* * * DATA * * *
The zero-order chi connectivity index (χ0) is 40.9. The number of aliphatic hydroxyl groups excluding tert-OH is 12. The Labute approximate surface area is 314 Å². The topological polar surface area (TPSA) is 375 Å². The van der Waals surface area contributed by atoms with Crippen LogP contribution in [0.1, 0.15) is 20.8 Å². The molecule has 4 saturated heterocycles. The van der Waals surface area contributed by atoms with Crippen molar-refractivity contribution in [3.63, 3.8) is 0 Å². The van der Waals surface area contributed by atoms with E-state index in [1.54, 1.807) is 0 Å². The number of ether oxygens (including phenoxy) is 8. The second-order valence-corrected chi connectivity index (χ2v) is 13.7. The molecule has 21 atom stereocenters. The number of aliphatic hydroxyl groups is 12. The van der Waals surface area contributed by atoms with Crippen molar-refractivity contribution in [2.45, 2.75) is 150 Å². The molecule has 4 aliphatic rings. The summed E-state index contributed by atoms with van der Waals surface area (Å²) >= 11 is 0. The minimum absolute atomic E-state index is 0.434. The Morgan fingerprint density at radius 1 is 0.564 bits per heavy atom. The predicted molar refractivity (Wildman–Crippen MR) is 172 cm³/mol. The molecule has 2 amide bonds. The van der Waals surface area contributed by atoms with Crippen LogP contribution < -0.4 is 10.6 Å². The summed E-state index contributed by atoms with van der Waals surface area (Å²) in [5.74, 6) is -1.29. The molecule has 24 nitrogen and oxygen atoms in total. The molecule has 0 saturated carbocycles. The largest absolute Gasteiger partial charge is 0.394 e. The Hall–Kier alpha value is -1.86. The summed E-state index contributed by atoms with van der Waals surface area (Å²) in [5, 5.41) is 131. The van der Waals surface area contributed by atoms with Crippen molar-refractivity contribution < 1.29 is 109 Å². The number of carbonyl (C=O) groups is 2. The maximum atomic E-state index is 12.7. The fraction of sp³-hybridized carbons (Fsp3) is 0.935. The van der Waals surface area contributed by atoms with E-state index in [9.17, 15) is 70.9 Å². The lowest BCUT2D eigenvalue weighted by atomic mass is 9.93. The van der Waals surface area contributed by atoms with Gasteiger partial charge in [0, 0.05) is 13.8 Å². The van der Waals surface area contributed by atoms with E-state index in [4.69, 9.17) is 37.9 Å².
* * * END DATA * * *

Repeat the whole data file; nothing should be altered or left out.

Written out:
The zero-order chi connectivity index (χ0) is 40.9. The number of aliphatic hydroxyl groups excluding tert-OH is 12. The Labute approximate surface area is 314 Å². The topological polar surface area (TPSA) is 375 Å². The van der Waals surface area contributed by atoms with Crippen LogP contribution in [0.1, 0.15) is 20.8 Å². The molecule has 4 saturated heterocycles. The van der Waals surface area contributed by atoms with Crippen molar-refractivity contribution in [3.63, 3.8) is 0 Å². The van der Waals surface area contributed by atoms with E-state index in [1.54, 1.807) is 0 Å². The number of ether oxygens (including phenoxy) is 8. The second-order valence-corrected chi connectivity index (χ2v) is 13.7. The molecule has 21 atom stereocenters. The number of aliphatic hydroxyl groups is 12. The van der Waals surface area contributed by atoms with Crippen molar-refractivity contribution in [2.45, 2.75) is 150 Å². The molecule has 4 aliphatic rings. The summed E-state index contributed by atoms with van der Waals surface area (Å²) >= 11 is 0. The minimum absolute atomic E-state index is 0.434. The Morgan fingerprint density at radius 1 is 0.564 bits per heavy atom. The predicted molar refractivity (Wildman–Crippen MR) is 172 cm³/mol. The molecule has 2 amide bonds. The van der Waals surface area contributed by atoms with Crippen LogP contribution < -0.4 is 10.6 Å². The summed E-state index contributed by atoms with van der Waals surface area (Å²) in [5.74, 6) is -1.29. The molecule has 24 nitrogen and oxygen atoms in total. The molecule has 0 saturated carbocycles. The largest absolute Gasteiger partial charge is 0.394 e. The Hall–Kier alpha value is -1.86. The summed E-state index contributed by atoms with van der Waals surface area (Å²) in [5, 5.41) is 131. The van der Waals surface area contributed by atoms with Crippen molar-refractivity contribution < 1.29 is 109 Å². The number of carbonyl (C=O) groups is 2. The maximum atomic E-state index is 12.7. The fraction of sp³-hybridized carbons (Fsp3) is 0.935. The van der Waals surface area contributed by atoms with E-state index in [9.17, 15) is 70.9 Å². The lowest BCUT2D eigenvalue weighted by atomic mass is 9.93. The van der Waals surface area contributed by atoms with Gasteiger partial charge in [0, 0.05) is 13.8 Å². The van der Waals surface area contributed by atoms with E-state index in [4.69, 9.17) is 37.9 Å².